Classics Review: The Terminator - A Masterpiece of Action Film-Making
In a film that takes place in near on total night-time dreariness, and soaked with artificial light, it’s notable that it ends in the bright hot rural setting far away from the bleak city. Though, as we’re told surrounded by gathering storm clouds, a storm is indeed coming. With a satisfying finale that uses a somewhat clichéd line of dialogue to promise more to come, 'The Terminator' is every bit the masterpiece that film buffs of yesterday claim it to be.
James Cameron has proven himself as a director with a vision in every outing, and with this being just his second big screen picture, it’s clear that from the beginning he valued substance over spectacle. That’s not to say the visuals are lacking in 'The Terminator'. While some of the effects,particularly the post-apocalyptic and barren future, are very dated, there is plenty to see and some memorable imagery sticks out among a very human focus.
There isn’t any better example of substance over spectacle than in the opening half an hour, where we’re introduced to Sarah Connor, her life, her living arrangement and her social circle, all amidst the eerie and foreboding presence of two so far unnamed men, both of whom land amidst a storm of electrical currents, and both of whom have the same target (albeit different agendas).
Sarah Connor, as played by Linda Hamilton, is initially your stock-standard damsel in distress, but as her legend is played up, she begins to show signs that prove she’s more than she would have us (and herself) believe. Michael Biehn plays Kyle Reese, the time traveller whose come to protect Sarah against the Terminator, portrayed by a man I don’t really need to name. But for a modern audience discovering timeless classics like this, it’s a strange feeling to experience a film after having heard countless renditions of some of Schwarzenegger’s now iconic lines.
Kyle Reese is a melodramatic, highly strung character, if for the simple fact that the script demands it. The final act of the film is hinged on a love angle that’s teased only minutely beforehand, and it could very likely have failed. Despite that, it’s easily bought, if for no other reason than it’s perhaps something to be predicted.
Keeping the focus steadily on the characters, the film never deviates for long on exciting driving sequences, always using the protagonist’s facial expressions to justify why we should be at least a little tense. The editing is delivered methodically, with slow motion in particularly used to pristine effect in scenes of heavy tension, whereby we’re left hoping the film will return to its normal pace for any chance the character might actually reach their destination in time.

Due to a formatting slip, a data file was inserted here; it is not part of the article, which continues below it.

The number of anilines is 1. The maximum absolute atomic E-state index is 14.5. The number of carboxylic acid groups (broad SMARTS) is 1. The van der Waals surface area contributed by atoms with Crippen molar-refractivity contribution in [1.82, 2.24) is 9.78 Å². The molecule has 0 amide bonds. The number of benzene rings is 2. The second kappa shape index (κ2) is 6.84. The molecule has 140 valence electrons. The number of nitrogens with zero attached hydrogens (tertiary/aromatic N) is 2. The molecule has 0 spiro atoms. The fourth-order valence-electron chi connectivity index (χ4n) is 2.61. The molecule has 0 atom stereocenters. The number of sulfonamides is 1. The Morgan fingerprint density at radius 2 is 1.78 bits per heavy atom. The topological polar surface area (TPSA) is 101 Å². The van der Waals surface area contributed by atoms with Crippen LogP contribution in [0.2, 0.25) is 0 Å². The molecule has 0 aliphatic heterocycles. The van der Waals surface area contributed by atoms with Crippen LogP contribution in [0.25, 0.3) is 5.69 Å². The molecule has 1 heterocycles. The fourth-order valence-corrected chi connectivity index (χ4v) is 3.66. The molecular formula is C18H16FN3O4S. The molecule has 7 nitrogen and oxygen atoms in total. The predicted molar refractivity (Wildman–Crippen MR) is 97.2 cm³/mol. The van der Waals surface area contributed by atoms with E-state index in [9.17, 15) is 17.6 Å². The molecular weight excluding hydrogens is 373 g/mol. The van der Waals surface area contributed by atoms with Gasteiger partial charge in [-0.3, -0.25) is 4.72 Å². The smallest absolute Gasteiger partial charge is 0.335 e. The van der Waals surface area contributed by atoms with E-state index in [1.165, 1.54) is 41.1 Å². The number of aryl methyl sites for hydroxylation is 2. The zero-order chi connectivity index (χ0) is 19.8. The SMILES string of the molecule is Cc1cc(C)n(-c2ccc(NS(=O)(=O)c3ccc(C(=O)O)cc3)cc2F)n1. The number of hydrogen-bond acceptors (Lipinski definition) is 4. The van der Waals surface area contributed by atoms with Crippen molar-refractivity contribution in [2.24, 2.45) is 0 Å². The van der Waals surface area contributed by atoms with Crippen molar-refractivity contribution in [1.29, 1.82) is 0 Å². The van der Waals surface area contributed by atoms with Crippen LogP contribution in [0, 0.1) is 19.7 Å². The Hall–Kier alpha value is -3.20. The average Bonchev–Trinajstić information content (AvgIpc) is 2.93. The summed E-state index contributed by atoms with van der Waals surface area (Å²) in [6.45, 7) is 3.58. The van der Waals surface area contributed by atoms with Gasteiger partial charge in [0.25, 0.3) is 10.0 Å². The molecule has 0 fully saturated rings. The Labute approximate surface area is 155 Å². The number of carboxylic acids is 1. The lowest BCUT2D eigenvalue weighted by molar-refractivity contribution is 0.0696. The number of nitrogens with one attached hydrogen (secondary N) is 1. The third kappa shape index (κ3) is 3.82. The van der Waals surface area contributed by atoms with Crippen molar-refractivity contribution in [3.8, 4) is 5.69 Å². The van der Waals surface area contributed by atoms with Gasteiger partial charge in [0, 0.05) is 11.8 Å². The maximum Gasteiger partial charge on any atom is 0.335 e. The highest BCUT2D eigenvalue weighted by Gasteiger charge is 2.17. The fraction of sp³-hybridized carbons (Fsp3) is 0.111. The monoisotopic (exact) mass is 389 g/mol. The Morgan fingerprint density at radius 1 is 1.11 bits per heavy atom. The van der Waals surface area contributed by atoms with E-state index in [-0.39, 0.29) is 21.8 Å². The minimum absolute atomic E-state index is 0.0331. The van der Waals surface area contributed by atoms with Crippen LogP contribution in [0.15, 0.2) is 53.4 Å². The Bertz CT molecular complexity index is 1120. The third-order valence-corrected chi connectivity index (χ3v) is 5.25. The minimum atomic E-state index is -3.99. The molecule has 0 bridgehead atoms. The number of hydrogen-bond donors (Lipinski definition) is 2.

Of course, that’s not realistic, particularly in a film as violent and as heavy on bloodshed as this. While the graphics and the gore are more of a modern trait, here it doesn’t require an all-angles view of senseless violence in order for it to impact.
The soundtrack is a real standout. Instead of being overused as is so often the case in order to provoke sympathy and open up the tear ducts, it’s used sparingly but has such a presence in the film. Here, the music doesn’t drive the action but instead leads us into each major action piece, building that tension before letting the action itself do the work. Often the music will cut completely for the sake of raw gunfire.
The second act of the film culminates in the end of a handful of characters, two of whom we spend a little bit of time with. This is in the midst of a tremendous scene that takes place in the police station. It's a beautifully filmed piece of horror, launched by one of Schwarzenegger’s famous lines. The claustrophobia that the scene itself conjures, and then toward the end the bait and switch it seamlessly integrates, only makes the quieter patch to follow feel earned.
With a relatively short run time, Cameron produces a film that’s deep and complex in its conception, but explained with ease and summed up in a satisfying way. There’s plenty of territory that isn’t covered, but only because it didn’t need to be. We’re given the bare essentials to both understand why things are happening the way they are, and why the characters behave the way they do. Even in the climax of the film, Cameron doesn’t rush.He lets the action play out naturally, and uses music as minimally as need be.
And yet still, everything about 'The Terminator' is striking, from its neo-night-time aesthetic, to its characters, to the atmosphere that Brad Fiedel’s musical composition creates. 'The Terminator' is a cult classic for a reason, and barring some dated special effects, it’s a film that far exceeds many modern sci-fi epics.